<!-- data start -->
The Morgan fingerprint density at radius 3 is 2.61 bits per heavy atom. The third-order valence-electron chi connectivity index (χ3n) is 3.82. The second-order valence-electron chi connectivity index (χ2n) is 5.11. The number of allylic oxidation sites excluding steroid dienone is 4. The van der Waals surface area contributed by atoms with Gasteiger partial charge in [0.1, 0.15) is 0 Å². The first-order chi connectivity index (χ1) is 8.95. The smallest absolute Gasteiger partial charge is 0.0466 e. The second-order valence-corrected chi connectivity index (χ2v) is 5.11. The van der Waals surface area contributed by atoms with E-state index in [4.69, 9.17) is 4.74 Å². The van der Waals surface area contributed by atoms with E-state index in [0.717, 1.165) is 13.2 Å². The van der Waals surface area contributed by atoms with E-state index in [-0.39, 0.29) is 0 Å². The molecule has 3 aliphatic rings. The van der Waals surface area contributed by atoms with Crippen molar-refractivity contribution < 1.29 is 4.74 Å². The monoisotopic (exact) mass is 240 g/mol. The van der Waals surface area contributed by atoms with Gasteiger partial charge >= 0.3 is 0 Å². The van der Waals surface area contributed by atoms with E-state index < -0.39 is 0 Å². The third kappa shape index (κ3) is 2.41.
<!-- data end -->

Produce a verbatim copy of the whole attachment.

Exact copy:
The Morgan fingerprint density at radius 3 is 2.61 bits per heavy atom. The third-order valence-electron chi connectivity index (χ3n) is 3.82. The second-order valence-electron chi connectivity index (χ2n) is 5.11. The number of allylic oxidation sites excluding steroid dienone is 4. The van der Waals surface area contributed by atoms with Gasteiger partial charge in [0.1, 0.15) is 0 Å². The first-order chi connectivity index (χ1) is 8.95. The smallest absolute Gasteiger partial charge is 0.0466 e. The second-order valence-corrected chi connectivity index (χ2v) is 5.11. The van der Waals surface area contributed by atoms with E-state index in [4.69, 9.17) is 4.74 Å². The van der Waals surface area contributed by atoms with E-state index in [0.717, 1.165) is 13.2 Å². The van der Waals surface area contributed by atoms with E-state index in [-0.39, 0.29) is 0 Å². The molecule has 3 aliphatic rings. The van der Waals surface area contributed by atoms with Crippen molar-refractivity contribution < 1.29 is 4.74 Å². The monoisotopic (exact) mass is 240 g/mol. The van der Waals surface area contributed by atoms with Gasteiger partial charge >= 0.3 is 0 Å². The van der Waals surface area contributed by atoms with E-state index < -0.39 is 0 Å². The third kappa shape index (κ3) is 2.41.